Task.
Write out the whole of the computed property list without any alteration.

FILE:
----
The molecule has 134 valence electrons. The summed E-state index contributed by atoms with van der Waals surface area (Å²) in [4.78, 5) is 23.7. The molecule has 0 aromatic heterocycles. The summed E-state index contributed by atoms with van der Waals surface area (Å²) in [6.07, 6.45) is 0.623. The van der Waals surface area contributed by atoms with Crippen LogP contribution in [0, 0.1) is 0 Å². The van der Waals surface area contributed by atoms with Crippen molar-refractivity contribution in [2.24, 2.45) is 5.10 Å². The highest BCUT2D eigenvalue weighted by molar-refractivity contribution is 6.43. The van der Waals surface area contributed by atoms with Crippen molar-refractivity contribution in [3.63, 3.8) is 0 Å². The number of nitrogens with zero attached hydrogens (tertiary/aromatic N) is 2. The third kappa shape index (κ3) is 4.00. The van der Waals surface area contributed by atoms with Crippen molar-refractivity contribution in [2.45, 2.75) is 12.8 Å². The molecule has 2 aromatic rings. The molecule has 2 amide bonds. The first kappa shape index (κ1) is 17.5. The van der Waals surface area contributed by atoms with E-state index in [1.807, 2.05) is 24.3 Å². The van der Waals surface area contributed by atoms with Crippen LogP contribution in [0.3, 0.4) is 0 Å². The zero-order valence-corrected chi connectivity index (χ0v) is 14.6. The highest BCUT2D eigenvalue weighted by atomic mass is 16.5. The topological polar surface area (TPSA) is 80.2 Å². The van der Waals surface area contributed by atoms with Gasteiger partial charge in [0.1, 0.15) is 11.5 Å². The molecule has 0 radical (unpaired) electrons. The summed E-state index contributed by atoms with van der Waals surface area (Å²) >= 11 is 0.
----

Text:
The molecule has 134 valence electrons. The summed E-state index contributed by atoms with van der Waals surface area (Å²) in [4.78, 5) is 23.7. The molecule has 0 aromatic heterocycles. The summed E-state index contributed by atoms with van der Waals surface area (Å²) in [6.07, 6.45) is 0.623. The van der Waals surface area contributed by atoms with Crippen LogP contribution in [0, 0.1) is 0 Å². The van der Waals surface area contributed by atoms with Crippen molar-refractivity contribution in [2.24, 2.45) is 5.10 Å². The highest BCUT2D eigenvalue weighted by molar-refractivity contribution is 6.43. The van der Waals surface area contributed by atoms with Crippen molar-refractivity contribution in [3.63, 3.8) is 0 Å². The number of nitrogens with zero attached hydrogens (tertiary/aromatic N) is 2. The third kappa shape index (κ3) is 4.00. The van der Waals surface area contributed by atoms with Crippen molar-refractivity contribution in [2.45, 2.75) is 12.8 Å². The molecule has 2 aromatic rings. The molecule has 2 amide bonds. The first kappa shape index (κ1) is 17.5. The van der Waals surface area contributed by atoms with E-state index in [1.807, 2.05) is 24.3 Å². The van der Waals surface area contributed by atoms with Crippen LogP contribution in [0.3, 0.4) is 0 Å². The zero-order valence-corrected chi connectivity index (χ0v) is 14.6. The highest BCUT2D eigenvalue weighted by atomic mass is 16.5. The topological polar surface area (TPSA) is 80.2 Å². The van der Waals surface area contributed by atoms with Gasteiger partial charge in [0.1, 0.15) is 11.5 Å². The molecule has 0 radical (unpaired) electrons. The summed E-state index contributed by atoms with van der Waals surface area (Å²) >= 11 is 0.